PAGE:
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Mark Peters

 

One of the opening scenes of The Dictator has the leader of the Republic of Wadiya, Admiral General Haffaz Aladeen, resplendent in his military uniform and mighty beard, addressing a crowd of adoring followers outside his luxurious desert palace.

"We are two weeks away from enriching weapons-grade uranium … to be used for peaceful purposes." Half-heartedly muffling a snigger under his breath as his voice breaks into a higher pitch, he continues: "It will be used only for medical research and clean energy … it will, it will … and certainly it will never be used to attack … Oh boy."

The satirical target of the film is quite clearly the late Libyan leader Muammar Gaddafi, although it was claimed on its release that it was based on a novel, Zabibah and the King, by Saddam Hussein. Of course, it's all spoofery and Aladeen another near-the-knuckle comic alter-ego created by English comedian and actor Sacha Baron Cohen, but his creation continues to have discomfiting parallels with real-life developments in the Middle East - not least those in Syria in recent weeks.

After breaking onto television screens in the late 1990s as the bumbling rapper Ali G, Baron Cohen hit creative pay dirt with the film Borat, a mockumentary about a fictitious journalist from Kazakhstan who travels across the United States and interacts with unsuspecting Americans, all the while poking fun at their culture. With his subjects believing the joke to be on the ignorant foreigner, that movie became a controversial comedy classic, but Baron Cohen's subsequent outings were always going to be a harder sell once his secret to satirical success was out of the bag.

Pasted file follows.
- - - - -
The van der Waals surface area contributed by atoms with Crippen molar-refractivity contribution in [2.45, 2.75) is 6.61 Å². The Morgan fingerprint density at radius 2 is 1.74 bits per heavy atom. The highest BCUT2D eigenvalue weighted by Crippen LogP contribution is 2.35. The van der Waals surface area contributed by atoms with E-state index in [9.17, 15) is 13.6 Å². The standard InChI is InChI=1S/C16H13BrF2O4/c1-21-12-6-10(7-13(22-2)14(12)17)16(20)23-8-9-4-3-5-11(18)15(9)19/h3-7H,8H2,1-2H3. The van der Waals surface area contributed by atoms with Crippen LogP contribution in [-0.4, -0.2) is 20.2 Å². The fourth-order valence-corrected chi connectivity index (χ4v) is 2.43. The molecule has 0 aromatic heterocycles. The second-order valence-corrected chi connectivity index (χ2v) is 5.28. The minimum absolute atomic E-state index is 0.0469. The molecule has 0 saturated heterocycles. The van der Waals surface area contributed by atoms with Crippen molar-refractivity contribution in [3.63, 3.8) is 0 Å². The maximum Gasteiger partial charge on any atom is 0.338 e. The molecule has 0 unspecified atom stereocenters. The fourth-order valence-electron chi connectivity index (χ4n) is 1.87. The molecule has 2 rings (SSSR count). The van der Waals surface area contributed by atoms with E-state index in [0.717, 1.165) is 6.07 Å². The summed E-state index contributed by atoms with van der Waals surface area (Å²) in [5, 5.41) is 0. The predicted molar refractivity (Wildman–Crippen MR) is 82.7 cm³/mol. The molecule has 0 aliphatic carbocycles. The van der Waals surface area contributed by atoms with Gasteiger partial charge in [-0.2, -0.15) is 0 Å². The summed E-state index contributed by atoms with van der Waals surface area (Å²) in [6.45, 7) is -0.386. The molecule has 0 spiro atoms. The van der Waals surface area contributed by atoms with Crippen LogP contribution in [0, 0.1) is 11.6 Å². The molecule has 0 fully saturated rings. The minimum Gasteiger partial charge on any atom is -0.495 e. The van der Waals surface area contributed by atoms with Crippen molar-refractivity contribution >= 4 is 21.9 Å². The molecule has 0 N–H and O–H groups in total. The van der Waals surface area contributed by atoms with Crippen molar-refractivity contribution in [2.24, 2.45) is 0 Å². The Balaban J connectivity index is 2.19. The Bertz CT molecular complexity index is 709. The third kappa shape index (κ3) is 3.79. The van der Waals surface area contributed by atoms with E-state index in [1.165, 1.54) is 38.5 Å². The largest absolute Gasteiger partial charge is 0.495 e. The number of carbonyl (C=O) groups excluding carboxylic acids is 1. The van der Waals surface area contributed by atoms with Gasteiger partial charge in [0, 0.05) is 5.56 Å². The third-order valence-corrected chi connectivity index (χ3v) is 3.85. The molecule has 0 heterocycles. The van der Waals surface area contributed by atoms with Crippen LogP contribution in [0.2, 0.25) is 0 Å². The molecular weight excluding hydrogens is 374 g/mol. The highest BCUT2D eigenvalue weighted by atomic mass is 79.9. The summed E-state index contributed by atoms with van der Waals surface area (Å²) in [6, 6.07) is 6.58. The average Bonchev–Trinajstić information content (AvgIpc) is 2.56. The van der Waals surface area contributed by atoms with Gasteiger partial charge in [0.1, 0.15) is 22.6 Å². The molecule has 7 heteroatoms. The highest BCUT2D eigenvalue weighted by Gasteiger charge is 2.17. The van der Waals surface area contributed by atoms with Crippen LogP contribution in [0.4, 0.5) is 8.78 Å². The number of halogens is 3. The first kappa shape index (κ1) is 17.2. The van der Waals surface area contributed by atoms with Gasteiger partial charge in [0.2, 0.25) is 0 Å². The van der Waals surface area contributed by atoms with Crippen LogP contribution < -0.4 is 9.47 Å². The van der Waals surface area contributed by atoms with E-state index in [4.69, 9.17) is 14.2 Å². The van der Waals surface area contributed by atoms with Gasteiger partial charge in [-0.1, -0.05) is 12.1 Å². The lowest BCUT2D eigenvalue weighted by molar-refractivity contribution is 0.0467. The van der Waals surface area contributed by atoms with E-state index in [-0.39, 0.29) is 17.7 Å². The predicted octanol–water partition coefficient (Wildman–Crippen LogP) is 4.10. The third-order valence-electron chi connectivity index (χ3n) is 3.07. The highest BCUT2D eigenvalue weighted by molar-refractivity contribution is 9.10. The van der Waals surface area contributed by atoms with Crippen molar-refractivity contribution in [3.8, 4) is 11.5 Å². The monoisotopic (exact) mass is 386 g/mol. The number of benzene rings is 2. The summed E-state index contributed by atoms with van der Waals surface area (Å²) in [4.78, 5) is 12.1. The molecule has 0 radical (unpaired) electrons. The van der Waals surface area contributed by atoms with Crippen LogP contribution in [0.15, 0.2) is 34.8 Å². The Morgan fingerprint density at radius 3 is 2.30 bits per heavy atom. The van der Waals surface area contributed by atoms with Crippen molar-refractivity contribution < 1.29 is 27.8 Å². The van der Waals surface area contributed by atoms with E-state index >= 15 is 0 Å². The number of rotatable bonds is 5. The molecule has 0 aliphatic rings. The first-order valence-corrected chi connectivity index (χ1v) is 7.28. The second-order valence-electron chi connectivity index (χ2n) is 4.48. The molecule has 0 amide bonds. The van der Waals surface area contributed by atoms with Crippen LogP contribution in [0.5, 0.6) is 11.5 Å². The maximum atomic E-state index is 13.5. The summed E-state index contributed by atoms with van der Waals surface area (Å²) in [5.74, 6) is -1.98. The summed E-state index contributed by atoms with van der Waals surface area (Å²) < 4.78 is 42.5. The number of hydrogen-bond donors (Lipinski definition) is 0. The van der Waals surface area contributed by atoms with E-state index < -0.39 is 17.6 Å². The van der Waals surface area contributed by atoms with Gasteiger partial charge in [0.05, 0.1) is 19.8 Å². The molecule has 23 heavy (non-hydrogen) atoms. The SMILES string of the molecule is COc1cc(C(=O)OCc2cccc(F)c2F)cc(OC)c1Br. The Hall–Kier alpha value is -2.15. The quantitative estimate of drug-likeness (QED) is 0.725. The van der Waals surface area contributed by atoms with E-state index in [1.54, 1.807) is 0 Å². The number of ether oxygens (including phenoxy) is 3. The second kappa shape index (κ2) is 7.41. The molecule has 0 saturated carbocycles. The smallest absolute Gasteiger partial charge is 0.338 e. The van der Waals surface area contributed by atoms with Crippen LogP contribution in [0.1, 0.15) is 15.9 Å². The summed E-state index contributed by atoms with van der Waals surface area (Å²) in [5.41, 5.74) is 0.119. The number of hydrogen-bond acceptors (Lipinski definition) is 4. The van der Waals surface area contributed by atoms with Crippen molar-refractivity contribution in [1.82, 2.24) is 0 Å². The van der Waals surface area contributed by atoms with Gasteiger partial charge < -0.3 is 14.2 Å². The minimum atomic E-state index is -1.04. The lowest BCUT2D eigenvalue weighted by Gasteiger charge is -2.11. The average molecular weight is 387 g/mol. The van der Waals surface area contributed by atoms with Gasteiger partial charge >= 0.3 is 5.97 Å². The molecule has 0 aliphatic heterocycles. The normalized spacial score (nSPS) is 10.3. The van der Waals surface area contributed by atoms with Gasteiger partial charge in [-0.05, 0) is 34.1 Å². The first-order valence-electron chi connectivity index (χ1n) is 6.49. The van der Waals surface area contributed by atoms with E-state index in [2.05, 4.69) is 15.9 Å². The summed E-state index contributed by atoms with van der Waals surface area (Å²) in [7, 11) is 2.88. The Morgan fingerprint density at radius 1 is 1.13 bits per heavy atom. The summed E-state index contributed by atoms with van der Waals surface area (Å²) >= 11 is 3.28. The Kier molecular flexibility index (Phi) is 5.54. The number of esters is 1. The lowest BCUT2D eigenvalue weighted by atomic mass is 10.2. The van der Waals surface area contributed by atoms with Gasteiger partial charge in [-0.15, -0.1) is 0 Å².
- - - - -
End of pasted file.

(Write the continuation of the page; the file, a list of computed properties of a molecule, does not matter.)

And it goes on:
In The Dictator, the tyrannically childish Aladeen travels to New York to confront the UN over its resolution to intervene in Wadiya, but is kidnapped on the orders of his uncle Tamir (Ben Kingsley; Gandhi), who wishes to seize power. Tamir then replaces him with a decoy double, the mentally challenged Efawadh (also played by Baron Cohen), whom he plans to manipulate. Entirely scripted, the film is a break from Baron Cohen's usual formula, but, as ever, the jokes manage to channel appalling bad taste while being utterly hilarious. It's a deft and subversive political satire and another good example of its creator's physical comedy, proving he is far more than the cringeworthy one-trick pony some make him out to be.

The Dictator is due to air on Cinemax at 10pm on Saturday.

 

 

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